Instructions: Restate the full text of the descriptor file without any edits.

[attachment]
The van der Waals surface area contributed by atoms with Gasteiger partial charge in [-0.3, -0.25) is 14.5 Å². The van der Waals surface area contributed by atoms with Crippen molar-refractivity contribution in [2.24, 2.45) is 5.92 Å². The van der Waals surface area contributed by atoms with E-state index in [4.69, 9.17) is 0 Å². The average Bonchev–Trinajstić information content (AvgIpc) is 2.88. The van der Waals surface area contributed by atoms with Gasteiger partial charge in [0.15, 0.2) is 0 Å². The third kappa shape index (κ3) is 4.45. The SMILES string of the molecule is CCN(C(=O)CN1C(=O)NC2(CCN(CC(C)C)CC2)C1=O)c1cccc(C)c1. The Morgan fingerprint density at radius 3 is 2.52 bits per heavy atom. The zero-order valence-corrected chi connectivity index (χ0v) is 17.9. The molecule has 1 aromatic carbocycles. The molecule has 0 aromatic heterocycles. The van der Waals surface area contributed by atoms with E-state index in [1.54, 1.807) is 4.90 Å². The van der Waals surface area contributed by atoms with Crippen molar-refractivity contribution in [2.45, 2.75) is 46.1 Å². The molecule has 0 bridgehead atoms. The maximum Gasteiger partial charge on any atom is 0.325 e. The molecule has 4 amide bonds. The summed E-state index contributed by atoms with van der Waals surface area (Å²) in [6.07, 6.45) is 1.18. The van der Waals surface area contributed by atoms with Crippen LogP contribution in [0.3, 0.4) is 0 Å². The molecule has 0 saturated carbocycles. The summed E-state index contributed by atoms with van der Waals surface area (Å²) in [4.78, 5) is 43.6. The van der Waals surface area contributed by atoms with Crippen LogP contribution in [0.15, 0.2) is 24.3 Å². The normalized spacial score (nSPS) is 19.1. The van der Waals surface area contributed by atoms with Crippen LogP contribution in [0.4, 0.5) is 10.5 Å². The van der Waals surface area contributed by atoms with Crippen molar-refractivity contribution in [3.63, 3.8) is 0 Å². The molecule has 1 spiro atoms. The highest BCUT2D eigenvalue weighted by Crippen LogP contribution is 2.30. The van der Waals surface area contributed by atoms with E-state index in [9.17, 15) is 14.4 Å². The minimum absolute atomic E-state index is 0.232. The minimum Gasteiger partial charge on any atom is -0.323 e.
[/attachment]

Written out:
The van der Waals surface area contributed by atoms with Gasteiger partial charge in [-0.3, -0.25) is 14.5 Å². The van der Waals surface area contributed by atoms with Crippen molar-refractivity contribution in [2.24, 2.45) is 5.92 Å². The van der Waals surface area contributed by atoms with E-state index in [4.69, 9.17) is 0 Å². The average Bonchev–Trinajstić information content (AvgIpc) is 2.88. The van der Waals surface area contributed by atoms with Gasteiger partial charge in [0.15, 0.2) is 0 Å². The third kappa shape index (κ3) is 4.45. The SMILES string of the molecule is CCN(C(=O)CN1C(=O)NC2(CCN(CC(C)C)CC2)C1=O)c1cccc(C)c1. The Morgan fingerprint density at radius 3 is 2.52 bits per heavy atom. The zero-order valence-corrected chi connectivity index (χ0v) is 17.9. The molecule has 1 aromatic carbocycles. The molecule has 0 aromatic heterocycles. The van der Waals surface area contributed by atoms with E-state index in [1.54, 1.807) is 4.90 Å². The van der Waals surface area contributed by atoms with Crippen molar-refractivity contribution in [2.45, 2.75) is 46.1 Å². The molecule has 0 bridgehead atoms. The maximum Gasteiger partial charge on any atom is 0.325 e. The molecule has 4 amide bonds. The summed E-state index contributed by atoms with van der Waals surface area (Å²) in [6.07, 6.45) is 1.18. The van der Waals surface area contributed by atoms with Crippen LogP contribution in [0.3, 0.4) is 0 Å². The molecule has 0 saturated carbocycles. The summed E-state index contributed by atoms with van der Waals surface area (Å²) in [4.78, 5) is 43.6. The van der Waals surface area contributed by atoms with Crippen LogP contribution in [0.15, 0.2) is 24.3 Å². The normalized spacial score (nSPS) is 19.1. The van der Waals surface area contributed by atoms with Crippen LogP contribution in [0.4, 0.5) is 10.5 Å². The van der Waals surface area contributed by atoms with Crippen molar-refractivity contribution in [3.63, 3.8) is 0 Å². The molecule has 1 spiro atoms. The highest BCUT2D eigenvalue weighted by Crippen LogP contribution is 2.30. The van der Waals surface area contributed by atoms with E-state index in [9.17, 15) is 14.4 Å². The minimum absolute atomic E-state index is 0.232. The minimum Gasteiger partial charge on any atom is -0.323 e.